Raven has always been amiable to me and invariably says without hesitation, `Come on!' when I call him about sending out a postcard. He said it again this year, and I know he was sincere. But others apparently arenŐt satisfied that the Magic Hat is pulling our collective weight. This year the Beltane gatherers were told in the first meal circle that we were too stingy in our donations last year. We made up for that karma this time, perhaps due partly to my mistake on the postcard.

But I agree with you that it's time to part with this `tradition' and start having separate Councils again. Besides the money issue, at Beltane we have too little time and too many distractions from the work at hand. The energy contributed to the council itself was pretty skimpy this year. No one even showed up to object to the number on the postcard. Out of 200 or more people, only 20 or so took time to sit in a circle and focus. We got through the urgent business of the Solstice gathering, but barely. The circle dwindled and broke up with agenda items unaddressed and key details unresolved.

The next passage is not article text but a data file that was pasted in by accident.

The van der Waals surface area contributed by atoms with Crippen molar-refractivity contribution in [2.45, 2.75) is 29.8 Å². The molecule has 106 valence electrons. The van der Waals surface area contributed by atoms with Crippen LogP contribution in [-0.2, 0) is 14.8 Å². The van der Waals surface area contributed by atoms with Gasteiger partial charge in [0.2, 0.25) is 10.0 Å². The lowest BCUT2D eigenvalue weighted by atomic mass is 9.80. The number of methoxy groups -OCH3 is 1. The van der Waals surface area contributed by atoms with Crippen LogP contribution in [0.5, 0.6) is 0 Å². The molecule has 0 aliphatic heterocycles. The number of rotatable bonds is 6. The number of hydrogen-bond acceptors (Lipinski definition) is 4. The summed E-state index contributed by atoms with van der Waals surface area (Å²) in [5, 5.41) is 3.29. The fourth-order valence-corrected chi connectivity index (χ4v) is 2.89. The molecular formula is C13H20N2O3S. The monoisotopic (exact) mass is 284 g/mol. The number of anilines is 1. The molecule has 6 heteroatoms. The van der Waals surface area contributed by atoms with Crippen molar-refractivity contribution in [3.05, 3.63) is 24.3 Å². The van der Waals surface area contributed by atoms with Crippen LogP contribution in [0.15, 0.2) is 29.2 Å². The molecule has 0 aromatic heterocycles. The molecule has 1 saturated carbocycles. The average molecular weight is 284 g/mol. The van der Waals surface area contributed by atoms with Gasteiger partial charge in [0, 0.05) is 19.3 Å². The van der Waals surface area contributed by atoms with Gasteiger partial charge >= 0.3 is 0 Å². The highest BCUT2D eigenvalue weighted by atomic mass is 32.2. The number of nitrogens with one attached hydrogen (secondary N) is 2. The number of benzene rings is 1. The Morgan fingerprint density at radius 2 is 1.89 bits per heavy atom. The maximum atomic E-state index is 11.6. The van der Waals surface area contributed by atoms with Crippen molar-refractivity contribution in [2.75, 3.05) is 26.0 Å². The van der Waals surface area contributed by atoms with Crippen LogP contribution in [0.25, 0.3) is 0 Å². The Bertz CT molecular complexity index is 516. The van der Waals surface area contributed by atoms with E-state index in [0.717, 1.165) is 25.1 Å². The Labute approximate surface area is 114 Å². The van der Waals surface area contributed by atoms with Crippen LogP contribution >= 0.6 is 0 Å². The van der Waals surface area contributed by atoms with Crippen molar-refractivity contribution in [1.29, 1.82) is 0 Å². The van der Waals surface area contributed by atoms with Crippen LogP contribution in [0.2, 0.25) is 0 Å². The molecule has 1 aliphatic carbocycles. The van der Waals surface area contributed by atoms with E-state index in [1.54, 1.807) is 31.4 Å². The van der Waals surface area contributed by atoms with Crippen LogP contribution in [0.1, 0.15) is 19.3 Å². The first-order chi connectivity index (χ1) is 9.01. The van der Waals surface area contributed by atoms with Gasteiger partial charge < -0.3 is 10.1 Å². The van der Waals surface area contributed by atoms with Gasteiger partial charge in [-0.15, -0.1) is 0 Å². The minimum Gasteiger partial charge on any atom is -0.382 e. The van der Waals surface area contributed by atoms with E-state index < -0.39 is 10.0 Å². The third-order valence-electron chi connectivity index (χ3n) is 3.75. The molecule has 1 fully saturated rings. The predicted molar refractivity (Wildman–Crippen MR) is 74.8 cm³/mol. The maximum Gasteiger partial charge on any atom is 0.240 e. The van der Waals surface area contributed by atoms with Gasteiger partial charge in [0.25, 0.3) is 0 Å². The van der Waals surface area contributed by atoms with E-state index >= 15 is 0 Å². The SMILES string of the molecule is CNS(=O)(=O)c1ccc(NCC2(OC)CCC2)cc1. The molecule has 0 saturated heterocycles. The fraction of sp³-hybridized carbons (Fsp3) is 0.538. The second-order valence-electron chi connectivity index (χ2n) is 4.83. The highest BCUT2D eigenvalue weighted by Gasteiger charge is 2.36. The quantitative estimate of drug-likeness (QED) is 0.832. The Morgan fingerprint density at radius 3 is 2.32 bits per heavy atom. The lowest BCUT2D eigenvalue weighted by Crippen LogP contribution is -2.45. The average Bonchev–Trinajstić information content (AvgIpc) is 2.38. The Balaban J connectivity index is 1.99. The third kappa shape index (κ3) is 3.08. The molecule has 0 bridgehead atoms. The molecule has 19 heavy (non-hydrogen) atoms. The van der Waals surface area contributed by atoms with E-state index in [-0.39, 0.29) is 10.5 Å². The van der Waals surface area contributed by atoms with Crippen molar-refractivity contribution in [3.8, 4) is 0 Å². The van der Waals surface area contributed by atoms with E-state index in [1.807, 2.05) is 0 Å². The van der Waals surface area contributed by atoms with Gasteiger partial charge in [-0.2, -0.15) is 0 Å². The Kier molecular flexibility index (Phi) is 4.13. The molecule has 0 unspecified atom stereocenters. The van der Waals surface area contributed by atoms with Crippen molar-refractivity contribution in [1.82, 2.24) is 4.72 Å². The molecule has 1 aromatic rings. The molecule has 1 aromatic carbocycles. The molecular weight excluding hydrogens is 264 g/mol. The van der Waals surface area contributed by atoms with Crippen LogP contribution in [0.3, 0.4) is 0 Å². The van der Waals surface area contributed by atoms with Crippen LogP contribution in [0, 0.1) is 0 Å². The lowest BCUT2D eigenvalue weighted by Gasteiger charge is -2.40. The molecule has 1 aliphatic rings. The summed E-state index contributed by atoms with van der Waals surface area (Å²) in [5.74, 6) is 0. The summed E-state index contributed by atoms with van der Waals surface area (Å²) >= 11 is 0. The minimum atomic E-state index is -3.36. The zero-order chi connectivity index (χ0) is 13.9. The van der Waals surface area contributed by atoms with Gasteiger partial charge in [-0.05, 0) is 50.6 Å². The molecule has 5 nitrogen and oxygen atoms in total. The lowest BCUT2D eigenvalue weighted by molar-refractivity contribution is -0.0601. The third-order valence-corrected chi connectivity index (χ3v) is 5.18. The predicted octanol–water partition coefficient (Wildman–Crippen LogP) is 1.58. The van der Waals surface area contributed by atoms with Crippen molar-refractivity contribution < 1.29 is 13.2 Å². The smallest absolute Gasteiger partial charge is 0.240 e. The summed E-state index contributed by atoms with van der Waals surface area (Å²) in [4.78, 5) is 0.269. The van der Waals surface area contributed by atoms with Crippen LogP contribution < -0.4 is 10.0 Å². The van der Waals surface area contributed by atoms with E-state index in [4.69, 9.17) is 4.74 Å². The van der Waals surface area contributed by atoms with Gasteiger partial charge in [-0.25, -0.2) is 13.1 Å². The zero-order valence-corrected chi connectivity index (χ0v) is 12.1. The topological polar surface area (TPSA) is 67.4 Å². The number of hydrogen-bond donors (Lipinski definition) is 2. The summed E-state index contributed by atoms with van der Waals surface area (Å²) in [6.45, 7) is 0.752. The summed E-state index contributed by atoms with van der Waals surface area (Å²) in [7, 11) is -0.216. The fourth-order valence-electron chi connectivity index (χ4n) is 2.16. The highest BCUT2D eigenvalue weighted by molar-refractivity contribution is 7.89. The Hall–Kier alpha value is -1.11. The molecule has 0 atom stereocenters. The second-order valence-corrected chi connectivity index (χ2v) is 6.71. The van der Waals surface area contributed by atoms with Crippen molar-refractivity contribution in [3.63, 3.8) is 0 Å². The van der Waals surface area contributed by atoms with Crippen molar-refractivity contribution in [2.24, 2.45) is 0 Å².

I wouldn't go so far as the National Forest, on the other hand; Springtime and Thanksgiving-time are both subject to extreme weather in the mountains. In my experience, someplace with a barn or other large sheltered space is ideal for a weekend council. We have lots of homesteaders in our Tribe who would appreciate a chance to host a council without the financial expectations.

Thanks, Horse, for the respectful reminder. Among other things, you remind me why we need elders at our councils. I hope you'll plan ahead to be at the councils at Solstice gathering, and the weekend before Thanksgiving, somewhere in Katuah. And thanks, Raven, for hosting us again.

love, your brother Wing